|Global Awareness, Perspective and Ethics||Graduates of Grand Canyon University will be able to demonstrate awareness and appreciation of and empathy for differences in arts and culture, values, experiences, historical perspectives, and other aspects of life (psychology, sociology, government, Christian studies, Bible, geography, anthropology, economics, political science, child and family studies, law, ethics, crosscultural studies, history, art, music, dance, theater, applied arts, literature, health, etc.).||HIS-221, Themes in U. S. History: 4 credits
PSY-100, Psychology in Everyday Life: 4 credits
SOC-100, Everyday Sociology: 4 credits
If the predefined course is a part of the major, students need to take an additional course.
|Course #||Course Title||Course Description||Credits|
|PSC-410||Servant Leadership||This course focuses on servant leadership and ethical leadership, explores how servant leadership is different from other styles of leadership, and examines how this connects to ethics, accountability, and being a responsible leader.||4|
|MGT-420||Organizational Behavior and Management||Drawing upon real-world management situations, this course is a study of individual and group behavior in organizations through detailed coverage of the functions of management, individual differences/diversity, leadership, motivation, decision making, organizational design, and organizational change and development. Emphasis is placed on how an understanding of organizational behavior leads to effective management practice. Also PSC-420.||4|
|EMM-300||History and Development of Emergency Management||This course provides students with insight into the profession of emergency management, its history, principles, participants, functions, structure, and future. This course includes concepts related to accreditation of emergency management programs, professional associations, and professional credentials.||4|
|EMM-305||Emergency Operations and Techniques||The knowledge and practice gained in this course will provide the emergency manager and first responder with management and supervision skills and techniques that are specific to emergency management and to the agencies employing emergency managers. These skills and techniques of management are necessary for success in the emergency services environment.||4|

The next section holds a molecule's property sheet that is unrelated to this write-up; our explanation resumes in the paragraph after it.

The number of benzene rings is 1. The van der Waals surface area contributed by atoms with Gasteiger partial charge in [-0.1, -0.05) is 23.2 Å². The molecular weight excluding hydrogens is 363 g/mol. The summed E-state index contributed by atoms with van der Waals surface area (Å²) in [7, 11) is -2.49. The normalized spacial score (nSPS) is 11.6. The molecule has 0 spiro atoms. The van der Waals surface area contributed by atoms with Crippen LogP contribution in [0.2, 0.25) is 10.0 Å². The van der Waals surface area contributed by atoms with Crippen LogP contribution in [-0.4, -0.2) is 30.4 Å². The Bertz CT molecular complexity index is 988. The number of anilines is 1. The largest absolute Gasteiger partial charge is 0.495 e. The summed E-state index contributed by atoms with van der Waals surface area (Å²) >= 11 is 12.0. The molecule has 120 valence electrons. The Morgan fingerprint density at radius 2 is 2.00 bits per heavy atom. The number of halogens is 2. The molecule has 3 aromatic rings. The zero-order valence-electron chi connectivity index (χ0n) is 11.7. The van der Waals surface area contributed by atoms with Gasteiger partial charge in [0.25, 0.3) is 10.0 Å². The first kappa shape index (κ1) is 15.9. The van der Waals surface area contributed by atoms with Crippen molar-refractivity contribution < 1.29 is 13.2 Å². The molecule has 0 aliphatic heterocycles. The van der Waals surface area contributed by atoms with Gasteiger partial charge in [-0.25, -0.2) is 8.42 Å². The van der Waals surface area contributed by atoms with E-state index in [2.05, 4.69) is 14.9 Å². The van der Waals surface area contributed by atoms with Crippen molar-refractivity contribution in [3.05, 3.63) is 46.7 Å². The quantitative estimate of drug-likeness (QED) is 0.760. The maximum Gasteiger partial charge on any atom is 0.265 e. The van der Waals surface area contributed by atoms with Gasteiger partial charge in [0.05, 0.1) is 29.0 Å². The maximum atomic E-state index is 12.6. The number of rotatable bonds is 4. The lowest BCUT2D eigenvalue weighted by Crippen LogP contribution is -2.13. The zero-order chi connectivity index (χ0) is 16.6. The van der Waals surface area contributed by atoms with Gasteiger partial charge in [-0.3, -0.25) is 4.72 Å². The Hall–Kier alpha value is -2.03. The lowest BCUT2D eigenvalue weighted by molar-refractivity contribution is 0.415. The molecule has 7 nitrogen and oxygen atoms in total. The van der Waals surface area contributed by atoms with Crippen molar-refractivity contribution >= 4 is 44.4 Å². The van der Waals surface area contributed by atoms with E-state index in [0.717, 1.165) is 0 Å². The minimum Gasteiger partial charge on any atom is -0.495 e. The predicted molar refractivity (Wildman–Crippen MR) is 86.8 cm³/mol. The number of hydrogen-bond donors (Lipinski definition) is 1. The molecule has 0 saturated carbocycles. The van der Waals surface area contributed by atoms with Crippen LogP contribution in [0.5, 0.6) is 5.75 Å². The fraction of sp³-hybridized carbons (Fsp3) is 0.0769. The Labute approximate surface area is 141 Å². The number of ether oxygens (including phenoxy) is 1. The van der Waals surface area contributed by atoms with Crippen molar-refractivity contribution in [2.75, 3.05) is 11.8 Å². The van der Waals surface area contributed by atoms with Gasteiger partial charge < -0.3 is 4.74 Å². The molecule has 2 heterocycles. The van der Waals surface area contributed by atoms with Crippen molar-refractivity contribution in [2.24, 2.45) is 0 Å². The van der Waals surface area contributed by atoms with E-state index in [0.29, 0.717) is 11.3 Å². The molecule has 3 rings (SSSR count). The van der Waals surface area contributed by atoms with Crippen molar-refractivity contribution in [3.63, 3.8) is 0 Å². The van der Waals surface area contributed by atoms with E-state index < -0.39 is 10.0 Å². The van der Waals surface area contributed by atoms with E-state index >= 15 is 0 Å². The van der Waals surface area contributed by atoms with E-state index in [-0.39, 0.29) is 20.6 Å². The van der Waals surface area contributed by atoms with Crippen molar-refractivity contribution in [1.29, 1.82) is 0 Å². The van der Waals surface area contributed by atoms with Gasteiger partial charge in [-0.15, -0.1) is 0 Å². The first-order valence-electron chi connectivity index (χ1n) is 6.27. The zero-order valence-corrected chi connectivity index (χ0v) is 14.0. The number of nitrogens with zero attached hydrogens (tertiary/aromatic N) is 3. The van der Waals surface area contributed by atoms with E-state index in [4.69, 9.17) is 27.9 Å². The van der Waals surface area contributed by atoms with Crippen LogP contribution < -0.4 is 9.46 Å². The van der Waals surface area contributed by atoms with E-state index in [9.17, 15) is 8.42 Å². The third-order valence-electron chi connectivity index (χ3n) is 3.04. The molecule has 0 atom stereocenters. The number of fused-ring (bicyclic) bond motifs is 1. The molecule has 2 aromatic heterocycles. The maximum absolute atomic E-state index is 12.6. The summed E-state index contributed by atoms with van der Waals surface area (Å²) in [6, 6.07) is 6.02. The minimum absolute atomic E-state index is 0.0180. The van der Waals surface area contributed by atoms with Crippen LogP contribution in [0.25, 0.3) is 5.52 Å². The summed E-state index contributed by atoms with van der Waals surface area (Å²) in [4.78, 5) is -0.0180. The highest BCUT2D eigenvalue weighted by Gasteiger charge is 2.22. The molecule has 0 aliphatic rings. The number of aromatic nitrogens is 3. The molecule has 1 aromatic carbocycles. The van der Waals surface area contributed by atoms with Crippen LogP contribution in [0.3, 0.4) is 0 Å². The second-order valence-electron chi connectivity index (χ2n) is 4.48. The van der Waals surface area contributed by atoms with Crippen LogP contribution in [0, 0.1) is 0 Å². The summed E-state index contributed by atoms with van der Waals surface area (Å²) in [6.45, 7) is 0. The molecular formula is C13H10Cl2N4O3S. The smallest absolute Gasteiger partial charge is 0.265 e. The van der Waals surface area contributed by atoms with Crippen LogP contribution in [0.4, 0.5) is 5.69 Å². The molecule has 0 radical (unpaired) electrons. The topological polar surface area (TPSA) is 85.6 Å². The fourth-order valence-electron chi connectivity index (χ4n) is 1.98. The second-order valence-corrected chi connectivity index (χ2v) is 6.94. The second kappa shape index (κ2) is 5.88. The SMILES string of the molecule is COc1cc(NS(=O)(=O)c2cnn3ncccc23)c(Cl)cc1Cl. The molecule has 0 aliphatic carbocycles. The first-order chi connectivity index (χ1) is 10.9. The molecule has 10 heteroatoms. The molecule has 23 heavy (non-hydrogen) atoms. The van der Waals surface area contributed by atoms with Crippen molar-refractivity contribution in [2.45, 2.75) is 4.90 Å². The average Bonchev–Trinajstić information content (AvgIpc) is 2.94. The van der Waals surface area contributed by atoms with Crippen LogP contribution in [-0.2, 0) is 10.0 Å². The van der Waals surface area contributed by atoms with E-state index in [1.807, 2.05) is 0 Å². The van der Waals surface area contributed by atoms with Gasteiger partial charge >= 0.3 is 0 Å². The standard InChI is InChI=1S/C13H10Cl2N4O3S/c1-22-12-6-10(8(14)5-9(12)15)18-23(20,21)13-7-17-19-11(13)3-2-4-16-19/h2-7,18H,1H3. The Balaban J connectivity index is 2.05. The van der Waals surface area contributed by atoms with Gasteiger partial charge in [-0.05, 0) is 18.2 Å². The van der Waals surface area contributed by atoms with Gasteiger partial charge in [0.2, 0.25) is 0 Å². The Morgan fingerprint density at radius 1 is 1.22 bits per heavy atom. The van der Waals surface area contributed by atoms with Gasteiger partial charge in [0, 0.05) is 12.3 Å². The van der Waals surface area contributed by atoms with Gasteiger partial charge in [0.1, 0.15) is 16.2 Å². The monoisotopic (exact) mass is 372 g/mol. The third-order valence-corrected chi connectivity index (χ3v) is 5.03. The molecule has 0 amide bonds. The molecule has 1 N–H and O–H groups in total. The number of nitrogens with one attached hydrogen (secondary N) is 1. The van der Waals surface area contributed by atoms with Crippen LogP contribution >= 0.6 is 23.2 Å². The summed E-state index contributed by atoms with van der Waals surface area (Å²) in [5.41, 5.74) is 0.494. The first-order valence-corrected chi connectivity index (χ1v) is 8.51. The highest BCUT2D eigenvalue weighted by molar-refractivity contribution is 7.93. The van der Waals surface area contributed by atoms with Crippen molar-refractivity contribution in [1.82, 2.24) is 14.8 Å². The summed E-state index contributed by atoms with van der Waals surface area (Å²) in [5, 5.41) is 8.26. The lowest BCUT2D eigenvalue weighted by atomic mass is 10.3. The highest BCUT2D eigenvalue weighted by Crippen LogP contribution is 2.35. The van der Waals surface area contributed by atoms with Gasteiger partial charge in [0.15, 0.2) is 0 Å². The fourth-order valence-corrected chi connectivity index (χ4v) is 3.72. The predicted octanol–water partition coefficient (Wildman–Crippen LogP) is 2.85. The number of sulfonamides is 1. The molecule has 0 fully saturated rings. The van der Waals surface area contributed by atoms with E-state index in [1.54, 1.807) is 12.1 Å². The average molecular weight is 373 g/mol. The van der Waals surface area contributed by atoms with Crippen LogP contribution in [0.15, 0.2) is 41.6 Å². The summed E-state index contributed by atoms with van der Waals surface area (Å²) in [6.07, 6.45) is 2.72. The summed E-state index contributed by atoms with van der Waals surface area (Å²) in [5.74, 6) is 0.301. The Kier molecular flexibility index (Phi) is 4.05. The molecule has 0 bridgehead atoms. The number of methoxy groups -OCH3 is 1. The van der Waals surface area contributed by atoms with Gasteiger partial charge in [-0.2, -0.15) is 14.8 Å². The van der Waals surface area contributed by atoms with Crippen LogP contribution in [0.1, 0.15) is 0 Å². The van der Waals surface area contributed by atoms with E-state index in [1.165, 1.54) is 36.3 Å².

|EMM-310||Mitigation Planning||This course examines the processes and principles of mitigation planning for emergency management, the benefits of mitigation, and the development and implementation of appropriate mitigation measures.||4|
|EMM-415||Disaster Response and Recovery||This course addresses disaster recovery and business continuity in public agencies and private companies, an explanation of federal guidelines for government continuity planning, and professional practices for business continuity planning in private companies, as well as how to address and respond to special emergency management issues in disasters, including animal care, special needs populations, and evacuations.||4|
|EMM-442||Terrorism's Impact on Emergency Management||This course examines the historical and political impact of terrorism on emergency management, including examples of terrorist activity, a summary of federal government efforts, and media coverage of terrorism. Also JUS-442.||4|
|PSC-450||Project Management||This course is a study of the unique challenges associated with managing projects as related to the overarching management framework of planning, organizing, leading, and controlling. Emphasis is placed on balancing competing priorities related to human recourses, time constraints, and physical resources/materials. Additional focus is placed on managing and controlling project scope. Prerequisite: PSC-420.||4|
|PSC-495||Action Research Project||This course provides a structured way for managers to take an overview and general management perspective. Emphasis is on a research project that synthesizes major elements of the professional studies program.||4|
|Required Course Total Credit:||36|
|General Education Requirements:||34 - 40 credits|
|Open Elective Credits:||44 - 50 credits|
|Total Degree Requirements:||120 credits|
This program is offered in the following formats or locations:
An online education allows you the flexibility to fulfill your educational goals without distracting you from your career. Full-time faculty members support our online students while our dynamic tools allow for engaging and challenging discussions with classmates. Classes start every month.
To meet the demands of today's working adults, this degree is offered through our convenient evening program. Classes meet one evening per week and allow you to interact directly with instructors and peers face-to-face. Locations vary - speak with an enrollment counselor to learn more.
* Please refer to the Academic Catalog for more information. Program subject to change.